Arabian Peninsula/Persian Gulf D+20 (29 July, 1987)

In the pre-dawn hours along the Iraq-Iran frontier a number of small unit engagements, allegedly between Iranian and Iraqi ground units, broke out on the western side of the Shatt-al-Arab waterway. By the time dawn came, forward Iraqi positions near the border were reportedly under fire from Iranian artillery batteries. A short time later, the sector commander radioed higher headquarters to inform it that chemical rounds were now exploding over his forward units. Casualties were high.  It was not long before news of this supposed Iranian chemical attack arrived in Baghdad. Iraq’s leader, Saddam Hussein wasted no time in ordering retaliation. As the time approached 0830, the first Iraqi shells carrying VX nerve gas were being fired at Iranian positions on the opposite side of the Shatt-al-Arab.

As the morning progressed there were more exchanges of chemical weapons and battalion-sized units started clashing along the Iraq-Iran border. Concurrent to the resumption of fighting between Iran and Iraq, the governments of the two nations made their cases to their respective populations and the world. Baghdad vehemently accused Iran of nerve gas attacks on Iraqi troops near the border, a charge which Iran fiercely denied. Saddam Hussein and Ayatollah Khomeini both claimed the other side could no longer be trusted and action had to be taken. By noon the ceasefire that had been in place since 9 July, 1987 was no more. Iran and Iraq were once again at war.

Unfortunately for Saddam Hussein, any sympathy he had hoped to gain from the international community never materialized. The world remained in shock from the destruction of Madrid and Gorki. The amount of death and destruction continued was still being processed and the uncertainty of what the future might hold weighed heavily in the minds of millions around the world. Suffice to say, the outbreak of chemical warfare on the Iran-Iraq border elicited minimal reaction from the international community.

The response from US Central Command was measured and immediate. As soon as news of the first exchange was received, all US combat and support units on the Arabian Peninsula readopted MOPP-4 posture. Orders were also issued from CENTCOM-Forward to the command’s air component to commence airstrikes against all known Iraqi artillery batteries within range of the 7th MAB. Central Command Air Forces commander, Lieutenant General Chuck Horner requested permission to extend the scope of his orders to include a wide search for self-propelled artillery and tactical ballistic missile units across the southern regions of Kuwait and Iraq. Saddam Hussein was known to possess a large stockpile of chemical warheads and along with artillery, also used SCUD and FROG missiles against Iranian targets earlier in the Iran-Iraq war. CINC-CENT had no qualms with this and encouraged Horner to begin as soon as possible.

Air attacks against the artillery batteries in range of the 7th MAB started within the hour. The preparations for reconnaissance missions deeper into Iraqi territory required more time. His recon assets were limited and to Horner’s frustration, bringing carrier-based aircraft into the mixture was proving to be more difficult than he had expected. Goldwater-Nichols was still new and the concept of joint operations not yet embedded in the way CENTCOM planned and fought. It took a few hours and some colorful barking on the phone by Horner but by 2000, the three TARPS-equipped F-14 Tomcats and the rest of the Constellation’s airwing was cleared to begin conducting missions for CENTAF in southern Iraq and Kuwait.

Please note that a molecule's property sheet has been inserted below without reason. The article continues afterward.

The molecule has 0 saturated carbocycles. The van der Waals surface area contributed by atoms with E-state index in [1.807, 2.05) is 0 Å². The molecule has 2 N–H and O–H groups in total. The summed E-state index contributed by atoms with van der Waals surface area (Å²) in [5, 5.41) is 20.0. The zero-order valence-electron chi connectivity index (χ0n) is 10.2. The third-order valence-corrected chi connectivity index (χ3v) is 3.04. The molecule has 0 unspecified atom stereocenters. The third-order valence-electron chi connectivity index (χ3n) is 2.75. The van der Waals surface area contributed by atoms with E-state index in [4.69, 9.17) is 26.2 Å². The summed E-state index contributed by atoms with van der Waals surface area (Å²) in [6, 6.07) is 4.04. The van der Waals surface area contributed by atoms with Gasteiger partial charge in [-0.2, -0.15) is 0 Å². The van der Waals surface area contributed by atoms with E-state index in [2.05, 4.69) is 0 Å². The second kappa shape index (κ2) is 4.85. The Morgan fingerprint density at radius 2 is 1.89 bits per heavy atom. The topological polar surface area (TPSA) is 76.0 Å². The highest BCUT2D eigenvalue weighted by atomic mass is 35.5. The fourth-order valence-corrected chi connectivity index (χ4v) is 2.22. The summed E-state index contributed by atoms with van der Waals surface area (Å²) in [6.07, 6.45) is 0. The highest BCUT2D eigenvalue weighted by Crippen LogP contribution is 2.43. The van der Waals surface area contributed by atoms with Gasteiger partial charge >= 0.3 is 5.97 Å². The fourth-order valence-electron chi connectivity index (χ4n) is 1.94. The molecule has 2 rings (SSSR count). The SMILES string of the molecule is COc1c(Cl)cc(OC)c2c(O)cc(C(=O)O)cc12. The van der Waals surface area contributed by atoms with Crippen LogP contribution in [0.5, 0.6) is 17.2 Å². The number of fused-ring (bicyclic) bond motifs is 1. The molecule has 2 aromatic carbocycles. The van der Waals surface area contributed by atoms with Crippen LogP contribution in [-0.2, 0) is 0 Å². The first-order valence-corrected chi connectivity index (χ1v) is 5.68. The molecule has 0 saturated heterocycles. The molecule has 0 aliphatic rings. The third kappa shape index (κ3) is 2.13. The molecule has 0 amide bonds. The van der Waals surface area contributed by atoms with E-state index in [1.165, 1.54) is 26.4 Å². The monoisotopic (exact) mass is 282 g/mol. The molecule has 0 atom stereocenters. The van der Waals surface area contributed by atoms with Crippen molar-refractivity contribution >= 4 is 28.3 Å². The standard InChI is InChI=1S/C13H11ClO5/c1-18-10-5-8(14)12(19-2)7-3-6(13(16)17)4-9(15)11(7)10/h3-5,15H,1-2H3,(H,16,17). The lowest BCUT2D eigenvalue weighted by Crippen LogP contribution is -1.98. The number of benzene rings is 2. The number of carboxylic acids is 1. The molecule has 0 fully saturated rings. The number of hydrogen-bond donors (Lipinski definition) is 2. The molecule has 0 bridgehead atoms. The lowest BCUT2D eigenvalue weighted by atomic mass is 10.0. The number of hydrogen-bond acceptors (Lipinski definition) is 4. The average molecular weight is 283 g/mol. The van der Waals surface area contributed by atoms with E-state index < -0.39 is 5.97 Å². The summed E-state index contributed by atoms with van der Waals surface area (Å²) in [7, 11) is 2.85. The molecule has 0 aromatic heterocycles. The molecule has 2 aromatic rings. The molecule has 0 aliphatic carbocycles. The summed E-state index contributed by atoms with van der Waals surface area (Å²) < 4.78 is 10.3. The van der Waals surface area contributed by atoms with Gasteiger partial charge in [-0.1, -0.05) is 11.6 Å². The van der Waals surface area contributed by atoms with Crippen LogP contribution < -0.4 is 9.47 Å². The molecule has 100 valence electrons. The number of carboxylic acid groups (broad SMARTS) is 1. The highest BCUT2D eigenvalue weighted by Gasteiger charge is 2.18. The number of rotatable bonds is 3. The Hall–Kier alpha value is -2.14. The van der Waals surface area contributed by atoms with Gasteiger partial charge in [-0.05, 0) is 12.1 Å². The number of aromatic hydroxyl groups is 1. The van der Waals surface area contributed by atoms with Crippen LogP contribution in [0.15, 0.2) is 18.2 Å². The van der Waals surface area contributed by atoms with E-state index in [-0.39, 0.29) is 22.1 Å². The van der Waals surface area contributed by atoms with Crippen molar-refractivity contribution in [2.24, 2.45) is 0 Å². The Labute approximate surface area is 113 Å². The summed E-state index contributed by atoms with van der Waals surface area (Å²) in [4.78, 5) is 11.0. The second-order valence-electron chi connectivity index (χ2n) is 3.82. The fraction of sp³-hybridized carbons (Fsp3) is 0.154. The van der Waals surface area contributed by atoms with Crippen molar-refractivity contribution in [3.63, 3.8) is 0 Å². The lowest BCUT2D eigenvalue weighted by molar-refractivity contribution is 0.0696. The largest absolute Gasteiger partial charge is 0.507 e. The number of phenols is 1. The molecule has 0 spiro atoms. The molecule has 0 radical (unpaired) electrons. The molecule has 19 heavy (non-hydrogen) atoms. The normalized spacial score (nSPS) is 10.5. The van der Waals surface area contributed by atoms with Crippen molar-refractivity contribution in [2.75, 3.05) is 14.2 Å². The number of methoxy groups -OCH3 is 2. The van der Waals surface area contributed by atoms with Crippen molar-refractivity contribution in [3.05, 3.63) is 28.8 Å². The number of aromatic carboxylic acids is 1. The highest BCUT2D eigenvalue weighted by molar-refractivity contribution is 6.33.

By 0000, a number of viable targets had been discovered and marked, including artillery and SCUD launchers.

8 Replies to “Arabian Peninsula/Persian Gulf D+20 (29 July, 1987)”

  1. Reading this blog for so long that a major war involving Russia moves from sheer fiction to seeming inevitability is…bizarre.

    Weird times we are living in.

    Enjoy every good moment, friends! They are not guarenteed

    Liked by 1 person

    1. Great comments, Daniel, and you’re right on all counts.

      In fact, I am going to address the similarities between fiction and reality a bit tomorrow before we move forward. I think its definitely worth a short post.


  2. Interesting but understandable world reaction to chemical warfare breaking out. A great example of “everything I’d relative”. Once the nuclear weapons have been unleashed in Europe, even if only in a limited manner, some gas warfare between two side belligerents that had in years previously engaged in chemical warfare in a remote corner of the world is small beans by comparison. Unless of course you happen to be one of those soldiers directly involved.

    Liked by 1 person

    1. Yeah, if you’re one of the troops in action it’s an entirely different story.

      And definitely on target about everything being relative. A few nerve agents exchanged in the desert isn’t much to get excited about after two cities have been obliterated and the world is still on the brink.


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